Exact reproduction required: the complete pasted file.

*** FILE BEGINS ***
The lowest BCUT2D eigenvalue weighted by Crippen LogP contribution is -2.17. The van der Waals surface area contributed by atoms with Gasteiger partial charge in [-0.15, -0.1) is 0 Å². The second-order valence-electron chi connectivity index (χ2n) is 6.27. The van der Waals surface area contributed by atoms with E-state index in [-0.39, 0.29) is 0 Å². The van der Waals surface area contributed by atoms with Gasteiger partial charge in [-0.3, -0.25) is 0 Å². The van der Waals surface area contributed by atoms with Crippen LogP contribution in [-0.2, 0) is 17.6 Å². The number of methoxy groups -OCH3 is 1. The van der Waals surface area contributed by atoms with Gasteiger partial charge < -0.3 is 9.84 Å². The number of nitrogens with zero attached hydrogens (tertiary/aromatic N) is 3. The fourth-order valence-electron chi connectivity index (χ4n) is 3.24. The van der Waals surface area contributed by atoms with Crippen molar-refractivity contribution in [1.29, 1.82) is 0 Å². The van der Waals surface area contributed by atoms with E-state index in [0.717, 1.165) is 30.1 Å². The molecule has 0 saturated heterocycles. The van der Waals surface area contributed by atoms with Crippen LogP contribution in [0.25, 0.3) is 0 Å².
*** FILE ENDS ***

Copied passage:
The lowest BCUT2D eigenvalue weighted by Crippen LogP contribution is -2.17. The van der Waals surface area contributed by atoms with Gasteiger partial charge in [-0.15, -0.1) is 0 Å². The second-order valence-electron chi connectivity index (χ2n) is 6.27. The van der Waals surface area contributed by atoms with E-state index in [-0.39, 0.29) is 0 Å². The van der Waals surface area contributed by atoms with Gasteiger partial charge in [-0.3, -0.25) is 0 Å². The van der Waals surface area contributed by atoms with Crippen LogP contribution in [-0.2, 0) is 17.6 Å². The number of methoxy groups -OCH3 is 1. The van der Waals surface area contributed by atoms with Gasteiger partial charge < -0.3 is 9.84 Å². The number of nitrogens with zero attached hydrogens (tertiary/aromatic N) is 3. The fourth-order valence-electron chi connectivity index (χ4n) is 3.24. The van der Waals surface area contributed by atoms with Crippen molar-refractivity contribution in [1.29, 1.82) is 0 Å². The van der Waals surface area contributed by atoms with E-state index in [0.717, 1.165) is 30.1 Å². The molecule has 0 saturated heterocycles. The van der Waals surface area contributed by atoms with Crippen LogP contribution in [0.25, 0.3) is 0 Å².